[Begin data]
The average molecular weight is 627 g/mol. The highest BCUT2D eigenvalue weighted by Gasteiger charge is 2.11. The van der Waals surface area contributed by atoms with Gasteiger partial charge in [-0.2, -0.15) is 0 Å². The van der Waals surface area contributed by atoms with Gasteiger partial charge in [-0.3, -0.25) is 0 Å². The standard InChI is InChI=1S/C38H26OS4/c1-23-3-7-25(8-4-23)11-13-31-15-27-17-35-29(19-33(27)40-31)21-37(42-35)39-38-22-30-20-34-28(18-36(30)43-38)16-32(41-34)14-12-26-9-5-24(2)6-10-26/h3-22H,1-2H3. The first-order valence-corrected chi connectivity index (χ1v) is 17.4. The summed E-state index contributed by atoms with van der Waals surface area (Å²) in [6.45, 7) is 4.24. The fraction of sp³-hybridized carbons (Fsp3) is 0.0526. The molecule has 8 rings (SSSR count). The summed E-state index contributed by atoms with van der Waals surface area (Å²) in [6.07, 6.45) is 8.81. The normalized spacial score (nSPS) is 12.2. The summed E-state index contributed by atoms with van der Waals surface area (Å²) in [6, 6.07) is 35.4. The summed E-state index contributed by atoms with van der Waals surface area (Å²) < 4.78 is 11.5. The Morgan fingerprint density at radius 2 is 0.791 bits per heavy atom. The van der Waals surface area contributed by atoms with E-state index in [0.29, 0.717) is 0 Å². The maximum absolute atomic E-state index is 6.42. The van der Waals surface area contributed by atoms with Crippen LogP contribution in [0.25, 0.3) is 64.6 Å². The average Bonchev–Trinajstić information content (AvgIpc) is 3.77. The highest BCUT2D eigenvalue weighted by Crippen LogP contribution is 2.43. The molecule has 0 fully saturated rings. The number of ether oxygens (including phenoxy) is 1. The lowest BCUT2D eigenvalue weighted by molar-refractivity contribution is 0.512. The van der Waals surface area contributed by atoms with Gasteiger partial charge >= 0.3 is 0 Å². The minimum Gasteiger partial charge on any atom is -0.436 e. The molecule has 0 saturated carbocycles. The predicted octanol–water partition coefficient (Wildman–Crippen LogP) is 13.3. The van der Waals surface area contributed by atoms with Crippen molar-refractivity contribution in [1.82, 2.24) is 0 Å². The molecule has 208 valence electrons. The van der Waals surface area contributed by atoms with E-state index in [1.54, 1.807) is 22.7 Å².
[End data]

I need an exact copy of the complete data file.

The average molecular weight is 627 g/mol. The highest BCUT2D eigenvalue weighted by Gasteiger charge is 2.11. The van der Waals surface area contributed by atoms with Gasteiger partial charge in [-0.2, -0.15) is 0 Å². The van der Waals surface area contributed by atoms with Gasteiger partial charge in [-0.3, -0.25) is 0 Å². The standard InChI is InChI=1S/C38H26OS4/c1-23-3-7-25(8-4-23)11-13-31-15-27-17-35-29(19-33(27)40-31)21-37(42-35)39-38-22-30-20-34-28(18-36(30)43-38)16-32(41-34)14-12-26-9-5-24(2)6-10-26/h3-22H,1-2H3. The first-order valence-corrected chi connectivity index (χ1v) is 17.4. The summed E-state index contributed by atoms with van der Waals surface area (Å²) in [6.45, 7) is 4.24. The fraction of sp³-hybridized carbons (Fsp3) is 0.0526. The molecule has 8 rings (SSSR count). The summed E-state index contributed by atoms with van der Waals surface area (Å²) in [6.07, 6.45) is 8.81. The normalized spacial score (nSPS) is 12.2. The summed E-state index contributed by atoms with van der Waals surface area (Å²) in [6, 6.07) is 35.4. The summed E-state index contributed by atoms with van der Waals surface area (Å²) < 4.78 is 11.5. The Morgan fingerprint density at radius 2 is 0.791 bits per heavy atom. The van der Waals surface area contributed by atoms with E-state index in [0.29, 0.717) is 0 Å². The maximum absolute atomic E-state index is 6.42. The van der Waals surface area contributed by atoms with Crippen LogP contribution in [0.25, 0.3) is 64.6 Å². The average Bonchev–Trinajstić information content (AvgIpc) is 3.77. The highest BCUT2D eigenvalue weighted by Crippen LogP contribution is 2.43. The molecule has 0 fully saturated rings. The number of ether oxygens (including phenoxy) is 1. The lowest BCUT2D eigenvalue weighted by molar-refractivity contribution is 0.512. The van der Waals surface area contributed by atoms with Gasteiger partial charge >= 0.3 is 0 Å². The minimum Gasteiger partial charge on any atom is -0.436 e. The molecule has 0 saturated carbocycles. The predicted octanol–water partition coefficient (Wildman–Crippen LogP) is 13.3. The van der Waals surface area contributed by atoms with Crippen molar-refractivity contribution in [1.82, 2.24) is 0 Å². The molecule has 208 valence electrons. The van der Waals surface area contributed by atoms with E-state index in [1.54, 1.807) is 22.7 Å².